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Market Plus: Sep 25, 2009: Darin Newsom, Market Analyst

posted on September 25, 2009


Market Plus: Sep 25, 2009: Darin Newsom, Market Analyst Pearson: This is the Friday, September 25, 2009 version of our Market Plus segment here at our Market to Market Web site, glad you've taken the time to join us. Make sure you tell your friends and neighbors to join us here as well. I'm Mark Pearson, host of Market to Market. With us is one of our regular market analysts, Darin Newsom. Darin, you had some interesting things today on the show that I want you to explore a little more deeply if you might. Number one, corn market, you're pretty optimistic, do you just not think that this big corn crop is out there that everybody has been talking about?

Newsom: I think there's some signals in the market itself that this crop may not be there or at least there's still some question over whether or not this crop is out there. If we look at the way the spreads, the price relationship between these contracts from December on out through next July and September have acted over the last week it would certainly indicate that the commercial traders still a little bit in doubt that we're going to see this huge yield, this huge production that everyone is talking about. Now, certainly it could still happen, there's still a lot of weather cards to play between now and then. But I found it interesting that we saw the carry in these spreads weaken at a time when the futures markets were rallying off the $3 mark, closing in on $3.40 at one point this week before selling off a bit on Friday.

Pearson: I don't want to ask you this question because it's such a hard question and such an unfair question but are we at the bottom of this market? We've hardly harvested any corn yet.

Newsom: Actually I've been asked that question quite a bit the last couple of weeks and if this demand market that we started in 2006 is still alive then $2.93 really needs to be about as low as we go. We saw the $2.90 in December 2008, we have recently seen the market test $3.00 again. So, as we get down into these levels demand needs to pick up. We've seen that. We've seen commercial demand coming into the market, we've seen a bit of non-commercial demand coming into the market. It is if we can hold it once we get into the bulk of harvest that is really going to be the test of this market and there's a good chance we can't, looking at the track record, what we've seen over the last few years but I think it's really going to be a test as we move forward.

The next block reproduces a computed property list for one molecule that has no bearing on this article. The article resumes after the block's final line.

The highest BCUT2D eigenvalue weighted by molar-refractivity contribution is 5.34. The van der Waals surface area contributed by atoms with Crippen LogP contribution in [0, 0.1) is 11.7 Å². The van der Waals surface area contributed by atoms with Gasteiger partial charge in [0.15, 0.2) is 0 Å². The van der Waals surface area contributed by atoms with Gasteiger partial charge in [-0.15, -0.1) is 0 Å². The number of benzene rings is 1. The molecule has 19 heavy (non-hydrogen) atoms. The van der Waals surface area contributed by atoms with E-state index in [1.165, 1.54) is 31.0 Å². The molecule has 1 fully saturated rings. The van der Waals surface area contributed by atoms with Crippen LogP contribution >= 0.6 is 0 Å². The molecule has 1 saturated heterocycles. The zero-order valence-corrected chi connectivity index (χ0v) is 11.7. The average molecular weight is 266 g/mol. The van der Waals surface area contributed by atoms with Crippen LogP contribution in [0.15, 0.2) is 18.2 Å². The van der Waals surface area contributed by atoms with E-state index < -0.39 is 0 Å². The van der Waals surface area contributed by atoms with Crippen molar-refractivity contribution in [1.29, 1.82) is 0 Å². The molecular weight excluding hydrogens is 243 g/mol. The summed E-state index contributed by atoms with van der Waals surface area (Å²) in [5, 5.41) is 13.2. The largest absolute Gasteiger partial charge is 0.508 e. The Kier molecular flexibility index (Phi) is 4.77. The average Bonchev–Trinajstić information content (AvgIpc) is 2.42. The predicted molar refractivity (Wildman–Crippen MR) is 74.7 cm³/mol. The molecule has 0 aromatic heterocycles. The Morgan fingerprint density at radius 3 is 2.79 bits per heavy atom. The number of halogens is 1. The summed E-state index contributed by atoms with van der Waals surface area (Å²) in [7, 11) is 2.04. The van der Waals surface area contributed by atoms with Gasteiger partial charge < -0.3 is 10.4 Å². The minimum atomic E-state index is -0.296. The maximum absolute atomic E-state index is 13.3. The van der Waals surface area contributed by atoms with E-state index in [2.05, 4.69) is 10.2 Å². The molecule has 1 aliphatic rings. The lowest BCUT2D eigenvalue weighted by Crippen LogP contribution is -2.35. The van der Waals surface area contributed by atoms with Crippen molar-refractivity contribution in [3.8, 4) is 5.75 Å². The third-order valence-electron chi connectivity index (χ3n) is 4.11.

Pearson: Let's say we're at 12.9 on this crop or 12.8 as opposed to 13 billion bushels apparently bottom line we've got a 1.6 billion, 1.7 billion cushion on this thing. Where is the excitement?

Newsom: Probably not a lot of excitement in that. Unless we look at the only number that I really care about in the USDA report and that is the ending stocks to use and that 1.6, 1.5 to 1.7, whatever we want to use if we see that demand over 13 billion bushels which is what is being talked about then all of a sudden we drop down that ending stocks to use down to around 12.4, 12.5%, the lowest it's been in three or four years. So, what it shows is that even with this type of almost record crop the strong demand is going to push us to a tightening supply and demand situation and it certainly could keep the attention of the market going forward in 2010.

Pearson: Because now you look at this thing and the beans have got the edge. Beans have the edge in the current price scenario we're in.

Newsom: They do. We need that spread ratio up in the 2.6 to 2.8 closing in at 3 sometimes. Historically it's been 2.4 to 2.5 so it certainly does look like next year it's going to try to pull some bean acres in but if we count what is going on in South America that situation too could change dramatically by the time we get into the spring of 2010.

Pearson: What direction do you think it's going to take?

Newsom: I think we're going to see the soybean price really come down in relation to corn. I think we're going to see these spreads move from 2.8, 2.9 ratio back down into that 2.4, 2.5 possibly even lower than that as corn gains on beans.

Pearson: So, we'll see the corn market going up, beans collapsing.

Newsom: I would say it's more like the beans could collapse if South American production ... I've thrown out numbers in the $6 range, cash price probably in the low $6 for soybeans if indeed South American production is as large as what is anticipated. On the other hand corn holds in these $2.90, $3.00 front month on futures, $2.70, $2.80 in the cash and starts to move up from there I think we're going to see a very dramatic shift in that price ratio spread.

Pearson: All right, then of course the acreage battle is right back on again.

Newsom: As we head into spring it certainly will be and it seems to come about earlier every year.

Pearson: All right: Darin Newsom, as usual some great insights in what's happening in this market. We appreciate it very much. From all of us here on Market to Market, I'm Mark Pearson wishing you a great week.


Tags: agriculture commodity prices markets news